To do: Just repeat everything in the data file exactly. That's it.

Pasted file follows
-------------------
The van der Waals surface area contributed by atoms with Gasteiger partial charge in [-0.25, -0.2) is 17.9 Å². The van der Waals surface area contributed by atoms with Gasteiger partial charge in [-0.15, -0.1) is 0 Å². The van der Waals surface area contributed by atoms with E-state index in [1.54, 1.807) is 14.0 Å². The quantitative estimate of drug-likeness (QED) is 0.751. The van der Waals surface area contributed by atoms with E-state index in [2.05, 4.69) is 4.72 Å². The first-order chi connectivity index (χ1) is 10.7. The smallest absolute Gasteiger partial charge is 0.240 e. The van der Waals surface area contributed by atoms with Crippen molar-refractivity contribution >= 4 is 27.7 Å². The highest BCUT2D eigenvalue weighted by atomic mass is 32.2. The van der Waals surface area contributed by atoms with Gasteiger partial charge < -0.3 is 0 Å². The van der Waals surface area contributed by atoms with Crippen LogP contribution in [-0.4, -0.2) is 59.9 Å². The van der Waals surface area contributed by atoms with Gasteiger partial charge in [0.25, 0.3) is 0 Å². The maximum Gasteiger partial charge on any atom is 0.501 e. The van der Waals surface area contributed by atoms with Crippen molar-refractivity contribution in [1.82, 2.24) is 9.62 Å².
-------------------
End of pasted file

The van der Waals surface area contributed by atoms with Gasteiger partial charge in [-0.25, -0.2) is 17.9 Å². The van der Waals surface area contributed by atoms with Gasteiger partial charge in [-0.15, -0.1) is 0 Å². The van der Waals surface area contributed by atoms with E-state index in [1.54, 1.807) is 14.0 Å². The quantitative estimate of drug-likeness (QED) is 0.751. The van der Waals surface area contributed by atoms with E-state index in [2.05, 4.69) is 4.72 Å². The first-order chi connectivity index (χ1) is 10.7. The smallest absolute Gasteiger partial charge is 0.240 e. The van der Waals surface area contributed by atoms with Crippen molar-refractivity contribution >= 4 is 27.7 Å². The highest BCUT2D eigenvalue weighted by atomic mass is 32.2. The van der Waals surface area contributed by atoms with Gasteiger partial charge < -0.3 is 0 Å². The van der Waals surface area contributed by atoms with Crippen LogP contribution in [-0.4, -0.2) is 59.9 Å². The van der Waals surface area contributed by atoms with Gasteiger partial charge in [0.25, 0.3) is 0 Å². The maximum Gasteiger partial charge on any atom is 0.501 e. The van der Waals surface area contributed by atoms with Crippen molar-refractivity contribution in [1.82, 2.24) is 9.62 Å².